• Last time I moved, I kept my old apartment a month after I got my new one, and just transferred stuff every day – come back from work to the old apartment, grab a few things and a pack full of stuff, go to new place, etc.
            Way, way, way easier, I’m too old for this shovel everything out, clean the apartment, and then shovel everything back into the new one in 24 hours thing.  that’s just too much stress…

            • Exactly. I have very vivid memories of hauling things up a flight of stairs to a new apartment to the point of exhaustion with the clock ticking toward midnight because the moving truck had to go back the next day. Never again. I would typically look for storage that was on my way to work or somewhere between the two apartments to make things easier (there’s storage everywhere here). Now they’ve got those moving pod things, but I’m not sure how long it can sit in an apartment parking lot or whatever. I never looked into it. 
              I even did it when moving back to Florida from Georgia. Packed up a rental van with non-essentials, hauled it down to storage in Florida, dropped off the van, took a plane back to Georgia. The actual move was a couple weeks later, but getting half or more done in advance was a big plus, and I kept the storage for a couple months so I could empty it at my leisure. 

      • …the one that’s burned into my memory was specifically a sofa-bed…& the stairs (which seemed wide enough to begin with) narrowed as they went up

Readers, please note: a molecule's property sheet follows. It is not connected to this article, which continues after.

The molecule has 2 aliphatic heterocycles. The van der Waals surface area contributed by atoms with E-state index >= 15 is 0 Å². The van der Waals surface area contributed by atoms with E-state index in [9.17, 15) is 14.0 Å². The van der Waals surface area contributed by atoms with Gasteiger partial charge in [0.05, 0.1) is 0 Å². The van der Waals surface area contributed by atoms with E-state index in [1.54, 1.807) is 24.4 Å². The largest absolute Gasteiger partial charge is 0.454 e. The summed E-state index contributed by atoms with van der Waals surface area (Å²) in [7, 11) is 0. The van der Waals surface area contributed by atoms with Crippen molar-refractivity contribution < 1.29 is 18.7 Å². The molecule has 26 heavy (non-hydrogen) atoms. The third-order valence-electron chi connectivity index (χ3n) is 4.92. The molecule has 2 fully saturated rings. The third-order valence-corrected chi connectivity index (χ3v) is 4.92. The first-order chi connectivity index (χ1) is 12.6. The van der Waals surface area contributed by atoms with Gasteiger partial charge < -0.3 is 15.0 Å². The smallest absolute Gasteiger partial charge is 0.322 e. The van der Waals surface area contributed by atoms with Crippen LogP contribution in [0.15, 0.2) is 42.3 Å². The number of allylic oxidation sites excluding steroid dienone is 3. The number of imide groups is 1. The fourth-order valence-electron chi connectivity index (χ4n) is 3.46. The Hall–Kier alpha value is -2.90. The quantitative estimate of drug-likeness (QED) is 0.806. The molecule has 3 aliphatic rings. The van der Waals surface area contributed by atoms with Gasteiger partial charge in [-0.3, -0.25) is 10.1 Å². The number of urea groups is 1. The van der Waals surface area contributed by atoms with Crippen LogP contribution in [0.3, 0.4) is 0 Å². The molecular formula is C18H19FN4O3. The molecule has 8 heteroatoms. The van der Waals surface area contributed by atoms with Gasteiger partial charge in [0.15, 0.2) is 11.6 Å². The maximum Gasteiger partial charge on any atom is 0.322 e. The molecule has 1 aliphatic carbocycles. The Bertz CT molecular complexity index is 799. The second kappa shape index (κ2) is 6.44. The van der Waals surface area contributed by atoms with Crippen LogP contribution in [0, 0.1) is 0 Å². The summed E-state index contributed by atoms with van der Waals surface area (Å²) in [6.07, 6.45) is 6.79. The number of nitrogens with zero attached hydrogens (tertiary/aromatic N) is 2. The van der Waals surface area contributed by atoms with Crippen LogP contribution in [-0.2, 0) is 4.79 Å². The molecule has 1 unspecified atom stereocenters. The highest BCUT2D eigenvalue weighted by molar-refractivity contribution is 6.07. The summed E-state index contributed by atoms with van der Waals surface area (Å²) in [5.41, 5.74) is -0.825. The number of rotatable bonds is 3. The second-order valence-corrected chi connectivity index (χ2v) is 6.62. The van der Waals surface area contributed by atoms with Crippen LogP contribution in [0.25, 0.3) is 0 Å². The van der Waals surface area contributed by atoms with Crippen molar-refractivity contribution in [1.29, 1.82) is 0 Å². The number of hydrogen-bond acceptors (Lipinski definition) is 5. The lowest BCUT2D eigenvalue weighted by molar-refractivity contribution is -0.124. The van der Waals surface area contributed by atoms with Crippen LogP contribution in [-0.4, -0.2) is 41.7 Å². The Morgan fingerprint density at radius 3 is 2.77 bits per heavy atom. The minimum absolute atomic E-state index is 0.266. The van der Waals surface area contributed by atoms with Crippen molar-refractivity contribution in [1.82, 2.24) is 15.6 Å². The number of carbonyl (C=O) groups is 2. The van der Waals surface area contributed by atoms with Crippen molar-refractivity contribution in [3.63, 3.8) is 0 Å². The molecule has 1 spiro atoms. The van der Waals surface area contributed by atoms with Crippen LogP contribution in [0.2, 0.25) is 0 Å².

…so about 2/3 of the way up it got thoroughly jammed what might be called a vertical posture…& I remember having to hold the arm representing the “bottom edge” where I was bracing it so at least one corner was supported by a step…while a friend knelt on the arm at the top & sawed off the legs to free it up

        …quite how none of us got injured remains a mystery…but I do know that sofa-bed was left in the flat when the moving out part happened

    • 31 miles an hour didn’t seem like enough to knock that much mass so far off course.  Turns out, according to this morning’s Marketplace Morning Report, the ship had actually lost power, which means it lost steering, which–combined with the wind–is why this thing got stuck.

  2. “underscoring Democratic divide over gun control”